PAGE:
In the 1880’s the teamsters drove 8-10 horses on their stagecoaches and needed bells to warn on-coming travelers. The stage drivers were the most popular men of their day – jolly and talkative. Miners lived along the river and would trade gold nuggets for grub or tobacco. Reno was the nearest or most west train stop therefore stage coaches hauled travelers from Reno which took 3 days to reach the Twenty Mile House.
In 1880 brothers William and Gerhard Langhorst purchased the Twenty Mile House from a man named Crawford. They expanded it into a General Merchandising Store. The original store had a handmade
counter, wood stove, cowhide bottom chairs and a small table for newspapers. A few years later Gerhard bought his brother’s interest and became sole owner of the Twenty Mile House.The building consisted of downstairs the store adjoined by a bedroom (that later became the post office) and the kitchen. There were 3 rooms upstairs where three bedrooms.In 1881 G.A. Langh0rst applied for a Post Office but needed a one-word name so chose Krumberg, his grandparents name in N.W. Germany. The spelling was Americanized spelling to Cromberg. Krum means crooked and Berg means hill. He was postmaster of Cromberg for 35 years until his death in 1919.In 1885 the cemetery was founded and Annie May Langhorst, oldest daughter of the Langhorst’s was first buried there at 3 years of age.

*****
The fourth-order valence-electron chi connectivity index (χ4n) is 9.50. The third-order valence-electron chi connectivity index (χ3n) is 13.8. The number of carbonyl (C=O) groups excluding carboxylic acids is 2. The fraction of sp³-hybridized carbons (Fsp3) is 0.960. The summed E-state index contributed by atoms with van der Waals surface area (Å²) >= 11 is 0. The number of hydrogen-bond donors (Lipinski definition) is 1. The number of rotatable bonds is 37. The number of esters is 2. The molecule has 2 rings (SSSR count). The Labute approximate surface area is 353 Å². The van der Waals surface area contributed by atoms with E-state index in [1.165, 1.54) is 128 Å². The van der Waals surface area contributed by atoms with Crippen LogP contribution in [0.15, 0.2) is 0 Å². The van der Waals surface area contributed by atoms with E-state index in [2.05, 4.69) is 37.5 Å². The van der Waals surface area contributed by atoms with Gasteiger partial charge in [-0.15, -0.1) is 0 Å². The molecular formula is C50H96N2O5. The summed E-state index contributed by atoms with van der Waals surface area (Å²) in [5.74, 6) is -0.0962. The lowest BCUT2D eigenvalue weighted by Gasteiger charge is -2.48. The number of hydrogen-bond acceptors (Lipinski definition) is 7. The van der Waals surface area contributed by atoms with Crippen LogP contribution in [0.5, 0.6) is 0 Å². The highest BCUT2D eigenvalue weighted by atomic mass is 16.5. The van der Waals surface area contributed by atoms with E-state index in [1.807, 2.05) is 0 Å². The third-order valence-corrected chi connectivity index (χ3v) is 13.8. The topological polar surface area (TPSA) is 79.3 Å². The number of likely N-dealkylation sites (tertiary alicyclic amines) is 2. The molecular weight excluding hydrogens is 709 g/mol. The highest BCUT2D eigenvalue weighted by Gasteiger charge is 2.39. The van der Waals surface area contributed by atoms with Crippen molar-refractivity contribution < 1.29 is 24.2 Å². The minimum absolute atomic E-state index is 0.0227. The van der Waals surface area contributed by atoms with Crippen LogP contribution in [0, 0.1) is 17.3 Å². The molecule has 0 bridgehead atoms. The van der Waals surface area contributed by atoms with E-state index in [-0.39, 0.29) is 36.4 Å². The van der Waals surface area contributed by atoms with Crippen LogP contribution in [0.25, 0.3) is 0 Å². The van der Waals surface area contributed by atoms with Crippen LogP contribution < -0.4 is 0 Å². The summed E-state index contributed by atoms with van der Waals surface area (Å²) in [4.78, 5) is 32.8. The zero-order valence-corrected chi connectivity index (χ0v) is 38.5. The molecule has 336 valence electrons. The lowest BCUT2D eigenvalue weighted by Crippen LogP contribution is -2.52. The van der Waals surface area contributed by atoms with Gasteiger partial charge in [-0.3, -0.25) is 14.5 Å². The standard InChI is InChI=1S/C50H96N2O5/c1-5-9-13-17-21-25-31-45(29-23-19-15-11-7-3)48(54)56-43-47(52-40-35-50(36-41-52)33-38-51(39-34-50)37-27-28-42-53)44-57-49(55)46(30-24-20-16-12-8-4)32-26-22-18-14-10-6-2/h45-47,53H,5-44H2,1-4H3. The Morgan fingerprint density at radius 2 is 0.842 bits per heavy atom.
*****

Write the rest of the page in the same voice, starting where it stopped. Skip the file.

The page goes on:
In 1887 a two story hotel section of 10 rooms was built by Bill Crowe of Quincy adjoining the store section. No one was ever turned away for lodging. Lower bedroom was the parlor. Meals were served all day in the hotel a favorite dish being roast bear. An upstairs bedroom was turned into a schoolroom for Minnie (Wilhelmina) and Kathryn Langhorst.